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Institute of Advanced Study

Professor Lynnette Leidy Sievert

IAS Fellow at Trevelyan College, Durham University (May 2012)

Professor Lynnette Leidy Sievert, a noted scholar of women's health and the menopausal transition, has degrees in nursing, Spanish, and biological anthropology with a PhD from the University at Albany, SUNY, where she won a Presidential Distinguished Doctoral Dissertation Award. She has served on the faculty of the University of Massachusetts since 1993, and has lectured for the College of Osteopathic Medicine, Ohio University, and for La Escuela Nacional de Antropología e Historia, Mexico City.

Sievert has published extensively on variation in age at menopause and symptoms at midlife. In addition to her book, Menopause: A Biocultural Perspective (2006), she is the author or co-author of over 50 peer-reviewed publications and book chapters. Her most recent chapter on the evolution of post-reproductive life was published in the edited Cambridge volume, Reproduction and Adaptation (2011).

Sievert's fieldwork on menopause has spanned the globe, including upstate New York; western Massachusetts; Puebla, Mexico; Asunción, Paraguay; the Selska Valley of Slovenia; Hilo, Hawaii; and Sylhet, Bangaldesh. A unifying theme has been the study of hot flashes during the menopausal transition through questionnaires, body diagrams, laboratory polygraphs, and ambulatory monitors. Her work has been supported by the National Science Foundation, the National Institutes of Health, the World Health Organization, the Wenner-Gren Foundation for Anthropological Research, the American Association for the Advancement of Science and Women's International Science Collaboration Program, the Faculty Research Grants program and the Center for Research on Families at UMass Amherst.

Most recently, Sievert was awarded the 2010-2011 Samuel F. Conti Faculty Fellowship for Excellence in Research from UMass Amherst, and the 2010 UMass Amherst Faculty Convocation Award for Outstanding Accomplishments in Research and Creative Activity. She was elected Fellow of the American Association for the Advancement of Science in 2009. In 2008, she was given the Vasomotor Symptoms Research Award from the North American Menopause Society, and twice before won the North American Menopause Society Young Investigator Award. Sievert has twice been given the College of Social and Behavioral Sciences Outstanding Teacher Award, UMass Amherst.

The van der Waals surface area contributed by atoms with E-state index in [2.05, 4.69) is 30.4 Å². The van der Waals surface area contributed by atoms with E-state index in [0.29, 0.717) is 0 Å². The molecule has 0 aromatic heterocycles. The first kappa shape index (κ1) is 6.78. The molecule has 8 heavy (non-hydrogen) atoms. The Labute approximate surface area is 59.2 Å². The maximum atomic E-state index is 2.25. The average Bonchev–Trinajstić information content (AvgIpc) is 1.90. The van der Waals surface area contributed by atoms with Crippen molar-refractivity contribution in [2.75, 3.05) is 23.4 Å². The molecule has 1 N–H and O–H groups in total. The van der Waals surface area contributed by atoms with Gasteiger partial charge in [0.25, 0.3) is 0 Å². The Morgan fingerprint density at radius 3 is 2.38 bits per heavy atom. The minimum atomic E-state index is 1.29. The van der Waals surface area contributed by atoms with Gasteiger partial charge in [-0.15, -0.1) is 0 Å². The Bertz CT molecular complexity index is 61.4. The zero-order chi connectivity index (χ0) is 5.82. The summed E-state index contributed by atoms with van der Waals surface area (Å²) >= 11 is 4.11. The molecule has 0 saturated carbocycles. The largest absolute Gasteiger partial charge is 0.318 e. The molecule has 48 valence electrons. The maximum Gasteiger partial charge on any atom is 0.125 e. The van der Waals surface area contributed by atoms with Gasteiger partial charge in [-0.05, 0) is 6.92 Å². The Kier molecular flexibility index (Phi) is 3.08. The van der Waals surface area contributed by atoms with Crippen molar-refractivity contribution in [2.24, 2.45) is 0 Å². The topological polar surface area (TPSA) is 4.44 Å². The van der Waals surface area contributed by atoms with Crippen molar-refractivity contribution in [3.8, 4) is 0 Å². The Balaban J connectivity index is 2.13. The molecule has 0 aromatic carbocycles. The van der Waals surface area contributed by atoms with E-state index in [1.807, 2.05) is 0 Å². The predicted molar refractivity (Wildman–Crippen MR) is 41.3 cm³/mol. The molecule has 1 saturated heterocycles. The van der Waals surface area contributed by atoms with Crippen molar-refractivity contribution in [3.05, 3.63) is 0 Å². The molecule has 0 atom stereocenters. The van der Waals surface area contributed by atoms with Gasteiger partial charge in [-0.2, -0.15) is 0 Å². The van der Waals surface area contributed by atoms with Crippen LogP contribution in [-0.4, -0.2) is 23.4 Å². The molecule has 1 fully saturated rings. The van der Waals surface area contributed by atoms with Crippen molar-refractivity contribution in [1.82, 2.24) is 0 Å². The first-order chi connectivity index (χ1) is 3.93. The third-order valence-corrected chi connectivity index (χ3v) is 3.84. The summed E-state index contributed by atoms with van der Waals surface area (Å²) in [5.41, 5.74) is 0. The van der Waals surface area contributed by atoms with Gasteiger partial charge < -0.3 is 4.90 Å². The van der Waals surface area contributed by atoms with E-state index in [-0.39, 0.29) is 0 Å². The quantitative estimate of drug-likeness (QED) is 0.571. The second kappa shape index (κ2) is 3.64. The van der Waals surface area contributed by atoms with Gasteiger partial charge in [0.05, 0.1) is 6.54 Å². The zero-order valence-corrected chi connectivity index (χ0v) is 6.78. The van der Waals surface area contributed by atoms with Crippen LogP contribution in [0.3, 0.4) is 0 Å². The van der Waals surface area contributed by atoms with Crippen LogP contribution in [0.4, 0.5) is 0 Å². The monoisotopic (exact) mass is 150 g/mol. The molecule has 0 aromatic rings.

Professor Sievert has served on the editorial boards of Menopause, journal of the North American Menopause Society, the American Journal of Human Biology, and the book seriesLife Course, Culture, and Aging: Global Transformation. She also reviews for the American Journal of Physical Anthropology, Annals of Human Biology, Cimacteric, Maturitas, and the Yearbook of Physical Anthropology. She is a past member of the Executive Committee of the Human Biology Association, and is currently an elected member of the North American Menopause Society Board of Trustees.

She is currently working on a manuscript about the evolution of post-reproductive life. During her time at the IAS, Professor Sievert will be writing with Gillian R. Bentley to disseminate their findings from a recently completed study of reproductive aging and symptom experience among Bangaldeshi women living in Bangladesh, Bangaldeshi immigrants in London, and their white London neighbours.